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PrPSc spreading patterns in the brain of sheep linked to different prion types.

Wemheuer WM, Benestad SL, Wrede A, Wemheuer WE, Brenig B, Bratberg B, Schulz-Schaeffer WJ - Vet. Res. (2011)

Bottom Line: According to the prion hypothesis, the pathological isoform (PrPSc) of the cellular prion protein (PrPc) comprises the essential, if not exclusive, component of the transmissible agent.We categorize the spread of PrPSc into four stages: the CNS entry stage, the brainstem stage, the cruciate sulcus stage and finally the basal ganglia stage.In addition to the spontaneous generation of PrPSc, an uptake of the infectious agent into the brain, that bypasses the brainstem and starts its accumulation in the thalamus, needs to be taken into consideration for atypical/Nor98 scrapie.

View Article: PubMed Central - HTML - PubMed

Affiliation: Prion and Dementia Research Unit, Department of Neuropathology, University Medical Center, Georg-August University, Robert-Koch Str, 40, 37075 Goettingen, Germany. wjschulz@med.uni-goettingen.de.

ABSTRACT
Scrapie in sheep and goats has been known for more than 250 years and belongs nowadays to the so-called prion diseases that also include e.g. bovine spongiform encephalopathy in cattle (BSE) and Creutzfeldt-Jakob disease in humans. According to the prion hypothesis, the pathological isoform (PrPSc) of the cellular prion protein (PrPc) comprises the essential, if not exclusive, component of the transmissible agent. Currently, two types of scrapie disease are known--classical and atypical/Nor98 scrapie. In the present study we examine 24 cases of classical and 25 cases of atypical/Nor98 scrapie with the sensitive PET blot method and validate the results with conventional immunohistochemistry. The sequential detection of PrPSc aggregates in the CNS of classical scrapie sheep implies that after neuroinvasion a spread from spinal cord and obex to the cerebellum, diencephalon and frontal cortex via the rostral brainstem takes place. We categorize the spread of PrPSc into four stages: the CNS entry stage, the brainstem stage, the cruciate sulcus stage and finally the basal ganglia stage. Such a sequential development of PrPSc was not detectable upon analysis of the present atypical/Nor98 scrapie cases. PrPSc distribution in one case of atypical/Nor98 scrapie in a presumably early disease phase suggests that the spread of PrPSc aggregates starts in the di- or telencephalon. In addition to the spontaneous generation of PrPSc, an uptake of the infectious agent into the brain, that bypasses the brainstem and starts its accumulation in the thalamus, needs to be taken into consideration for atypical/Nor98 scrapie.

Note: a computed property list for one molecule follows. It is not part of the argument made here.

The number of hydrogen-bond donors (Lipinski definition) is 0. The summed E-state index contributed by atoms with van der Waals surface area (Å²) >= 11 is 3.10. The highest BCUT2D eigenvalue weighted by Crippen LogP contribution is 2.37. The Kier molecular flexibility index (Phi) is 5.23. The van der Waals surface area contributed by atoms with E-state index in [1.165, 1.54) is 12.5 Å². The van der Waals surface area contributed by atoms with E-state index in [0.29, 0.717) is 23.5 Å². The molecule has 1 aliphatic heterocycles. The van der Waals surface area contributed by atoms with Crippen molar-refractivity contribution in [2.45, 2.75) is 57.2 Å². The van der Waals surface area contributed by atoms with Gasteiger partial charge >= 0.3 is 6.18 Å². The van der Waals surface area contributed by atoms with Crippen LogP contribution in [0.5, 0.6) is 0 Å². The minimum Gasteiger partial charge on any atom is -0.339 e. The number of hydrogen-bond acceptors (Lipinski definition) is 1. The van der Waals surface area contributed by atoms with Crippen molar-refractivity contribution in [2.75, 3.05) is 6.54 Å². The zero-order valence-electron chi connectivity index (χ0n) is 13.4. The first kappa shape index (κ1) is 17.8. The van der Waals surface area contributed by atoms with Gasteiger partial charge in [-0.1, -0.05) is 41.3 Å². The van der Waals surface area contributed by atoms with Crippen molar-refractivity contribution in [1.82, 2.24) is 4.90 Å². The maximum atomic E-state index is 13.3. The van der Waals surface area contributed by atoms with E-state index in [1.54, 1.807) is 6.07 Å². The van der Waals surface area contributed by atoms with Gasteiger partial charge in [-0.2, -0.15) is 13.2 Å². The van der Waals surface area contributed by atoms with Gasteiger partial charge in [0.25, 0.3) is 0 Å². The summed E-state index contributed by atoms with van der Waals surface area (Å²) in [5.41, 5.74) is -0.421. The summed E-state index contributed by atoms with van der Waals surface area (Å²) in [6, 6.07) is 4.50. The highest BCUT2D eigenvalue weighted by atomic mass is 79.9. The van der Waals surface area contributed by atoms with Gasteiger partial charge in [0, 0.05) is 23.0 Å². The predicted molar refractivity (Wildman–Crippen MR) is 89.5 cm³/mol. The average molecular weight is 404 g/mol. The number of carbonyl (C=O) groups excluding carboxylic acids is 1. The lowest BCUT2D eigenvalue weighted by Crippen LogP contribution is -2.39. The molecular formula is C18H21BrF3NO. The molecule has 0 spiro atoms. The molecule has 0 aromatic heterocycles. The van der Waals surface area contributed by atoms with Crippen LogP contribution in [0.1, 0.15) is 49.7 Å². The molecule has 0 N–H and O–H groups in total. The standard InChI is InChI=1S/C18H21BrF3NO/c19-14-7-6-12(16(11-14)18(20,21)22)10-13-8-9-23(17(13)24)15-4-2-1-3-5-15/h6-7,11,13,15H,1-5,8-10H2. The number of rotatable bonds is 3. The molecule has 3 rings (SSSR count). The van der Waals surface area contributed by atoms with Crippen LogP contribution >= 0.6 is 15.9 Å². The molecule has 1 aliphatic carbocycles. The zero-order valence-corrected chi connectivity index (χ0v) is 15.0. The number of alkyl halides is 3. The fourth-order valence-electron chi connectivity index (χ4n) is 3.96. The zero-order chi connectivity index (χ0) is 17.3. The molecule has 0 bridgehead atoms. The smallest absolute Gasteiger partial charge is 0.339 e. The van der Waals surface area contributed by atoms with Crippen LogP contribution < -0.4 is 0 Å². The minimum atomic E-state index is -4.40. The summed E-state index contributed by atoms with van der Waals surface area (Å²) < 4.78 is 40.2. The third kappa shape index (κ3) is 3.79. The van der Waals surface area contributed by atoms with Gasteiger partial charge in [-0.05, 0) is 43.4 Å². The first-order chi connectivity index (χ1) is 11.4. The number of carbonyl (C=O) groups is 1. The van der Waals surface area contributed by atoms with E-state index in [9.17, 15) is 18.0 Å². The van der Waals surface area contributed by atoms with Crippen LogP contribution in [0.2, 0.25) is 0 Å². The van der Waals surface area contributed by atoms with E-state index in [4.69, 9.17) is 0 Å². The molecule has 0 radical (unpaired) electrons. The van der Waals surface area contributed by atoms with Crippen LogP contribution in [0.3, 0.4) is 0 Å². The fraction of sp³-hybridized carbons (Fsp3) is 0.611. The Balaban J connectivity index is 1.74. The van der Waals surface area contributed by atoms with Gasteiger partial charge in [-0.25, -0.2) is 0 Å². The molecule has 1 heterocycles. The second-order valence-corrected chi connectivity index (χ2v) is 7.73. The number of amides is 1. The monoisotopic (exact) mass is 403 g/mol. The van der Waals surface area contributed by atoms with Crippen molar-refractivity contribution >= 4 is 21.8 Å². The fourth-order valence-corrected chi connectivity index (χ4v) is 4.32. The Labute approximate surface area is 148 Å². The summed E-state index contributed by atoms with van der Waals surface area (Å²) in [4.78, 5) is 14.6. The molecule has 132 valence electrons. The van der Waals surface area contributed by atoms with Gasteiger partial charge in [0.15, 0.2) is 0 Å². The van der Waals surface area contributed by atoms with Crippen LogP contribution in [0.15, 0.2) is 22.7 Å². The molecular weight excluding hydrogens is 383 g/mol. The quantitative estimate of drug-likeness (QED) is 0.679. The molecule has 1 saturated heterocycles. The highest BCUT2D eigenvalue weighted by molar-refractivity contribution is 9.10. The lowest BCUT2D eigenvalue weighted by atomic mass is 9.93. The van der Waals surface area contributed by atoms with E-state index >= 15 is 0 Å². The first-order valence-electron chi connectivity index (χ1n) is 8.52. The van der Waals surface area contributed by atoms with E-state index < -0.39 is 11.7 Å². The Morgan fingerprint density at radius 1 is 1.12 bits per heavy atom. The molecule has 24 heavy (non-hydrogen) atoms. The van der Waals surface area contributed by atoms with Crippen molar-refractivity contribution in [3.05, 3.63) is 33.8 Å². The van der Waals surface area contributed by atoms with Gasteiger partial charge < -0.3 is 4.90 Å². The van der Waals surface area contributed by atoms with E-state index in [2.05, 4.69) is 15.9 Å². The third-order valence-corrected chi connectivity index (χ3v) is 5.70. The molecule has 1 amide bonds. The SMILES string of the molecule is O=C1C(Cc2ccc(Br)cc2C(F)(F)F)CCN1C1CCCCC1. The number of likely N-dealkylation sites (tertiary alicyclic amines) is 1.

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Differences in the neuroanatomical distribution of PrPSc deposit in atypical/Nor98 and classical sheep scrapie: In atypical/Nor98 scrapie, white matter structures like the external capsule or rostral commissure contain substantially more PrPSc than the subcortical nuclei or basal ganglia respectively (a and c), whereas this is the reverse in classical scrapie (b and d). The external capsule (a and b) and the rostral commissure (c and d) are marked with arrows (mAb P4, bars = 1 mm). Tissue derived from sheep with the genotypes ARQ/AHQ (a), ARQ/ARQ (b and d) and AHQ/AFRQ (c).
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Figure 7: Differences in the neuroanatomical distribution of PrPSc deposit in atypical/Nor98 and classical sheep scrapie: In atypical/Nor98 scrapie, white matter structures like the external capsule or rostral commissure contain substantially more PrPSc than the subcortical nuclei or basal ganglia respectively (a and c), whereas this is the reverse in classical scrapie (b and d). The external capsule (a and b) and the rostral commissure (c and d) are marked with arrows (mAb P4, bars = 1 mm). Tissue derived from sheep with the genotypes ARQ/AHQ (a), ARQ/ARQ (b and d) and AHQ/AFRQ (c).